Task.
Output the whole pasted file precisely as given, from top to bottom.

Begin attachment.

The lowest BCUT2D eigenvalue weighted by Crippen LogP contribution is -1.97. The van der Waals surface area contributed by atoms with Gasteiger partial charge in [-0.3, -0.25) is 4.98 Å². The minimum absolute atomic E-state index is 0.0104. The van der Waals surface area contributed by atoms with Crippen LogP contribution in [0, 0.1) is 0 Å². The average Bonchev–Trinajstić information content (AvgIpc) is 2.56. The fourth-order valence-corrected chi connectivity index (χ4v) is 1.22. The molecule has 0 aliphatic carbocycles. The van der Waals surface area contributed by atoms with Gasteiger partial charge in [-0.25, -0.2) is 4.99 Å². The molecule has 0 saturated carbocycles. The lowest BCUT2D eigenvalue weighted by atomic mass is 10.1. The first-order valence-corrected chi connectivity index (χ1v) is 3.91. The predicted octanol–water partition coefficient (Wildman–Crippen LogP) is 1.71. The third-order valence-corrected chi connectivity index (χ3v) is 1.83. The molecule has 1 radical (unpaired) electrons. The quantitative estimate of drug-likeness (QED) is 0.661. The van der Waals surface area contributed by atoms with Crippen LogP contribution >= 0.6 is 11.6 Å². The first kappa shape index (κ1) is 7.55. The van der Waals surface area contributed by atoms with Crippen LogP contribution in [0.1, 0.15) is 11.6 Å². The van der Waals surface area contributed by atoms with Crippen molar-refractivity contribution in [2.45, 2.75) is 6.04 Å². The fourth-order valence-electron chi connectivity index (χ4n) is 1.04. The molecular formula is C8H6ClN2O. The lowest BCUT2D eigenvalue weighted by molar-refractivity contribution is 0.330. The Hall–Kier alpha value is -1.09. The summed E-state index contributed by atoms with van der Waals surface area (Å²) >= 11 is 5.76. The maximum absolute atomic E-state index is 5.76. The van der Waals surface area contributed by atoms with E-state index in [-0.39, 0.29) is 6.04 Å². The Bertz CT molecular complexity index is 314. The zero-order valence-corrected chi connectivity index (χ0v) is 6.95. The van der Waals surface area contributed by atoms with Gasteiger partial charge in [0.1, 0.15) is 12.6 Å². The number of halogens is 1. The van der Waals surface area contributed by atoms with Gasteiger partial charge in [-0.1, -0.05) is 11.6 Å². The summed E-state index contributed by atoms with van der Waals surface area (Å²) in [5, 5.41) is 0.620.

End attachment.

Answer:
The lowest BCUT2D eigenvalue weighted by Crippen LogP contribution is -1.97. The van der Waals surface area contributed by atoms with Gasteiger partial charge in [-0.3, -0.25) is 4.98 Å². The minimum absolute atomic E-state index is 0.0104. The van der Waals surface area contributed by atoms with Crippen LogP contribution in [0, 0.1) is 0 Å². The average Bonchev–Trinajstić information content (AvgIpc) is 2.56. The fourth-order valence-corrected chi connectivity index (χ4v) is 1.22. The molecule has 0 aliphatic carbocycles. The van der Waals surface area contributed by atoms with Gasteiger partial charge in [-0.25, -0.2) is 4.99 Å². The molecule has 0 saturated carbocycles. The lowest BCUT2D eigenvalue weighted by atomic mass is 10.1. The first-order valence-corrected chi connectivity index (χ1v) is 3.91. The predicted octanol–water partition coefficient (Wildman–Crippen LogP) is 1.71. The third-order valence-corrected chi connectivity index (χ3v) is 1.83. The molecule has 1 radical (unpaired) electrons. The quantitative estimate of drug-likeness (QED) is 0.661. The van der Waals surface area contributed by atoms with Crippen LogP contribution >= 0.6 is 11.6 Å². The first kappa shape index (κ1) is 7.55. The van der Waals surface area contributed by atoms with Crippen LogP contribution in [0.1, 0.15) is 11.6 Å². The van der Waals surface area contributed by atoms with Crippen molar-refractivity contribution in [2.45, 2.75) is 6.04 Å². The fourth-order valence-electron chi connectivity index (χ4n) is 1.04. The molecular formula is C8H6ClN2O. The lowest BCUT2D eigenvalue weighted by molar-refractivity contribution is 0.330. The Hall–Kier alpha value is -1.09. The summed E-state index contributed by atoms with van der Waals surface area (Å²) >= 11 is 5.76. The maximum absolute atomic E-state index is 5.76. The van der Waals surface area contributed by atoms with E-state index in [-0.39, 0.29) is 6.04 Å². The Bertz CT molecular complexity index is 314. The zero-order valence-corrected chi connectivity index (χ0v) is 6.95. The van der Waals surface area contributed by atoms with Gasteiger partial charge in [0.1, 0.15) is 12.6 Å². The number of halogens is 1. The van der Waals surface area contributed by atoms with Gasteiger partial charge in [-0.1, -0.05) is 11.6 Å². The summed E-state index contributed by atoms with van der Waals surface area (Å²) in [5, 5.41) is 0.620.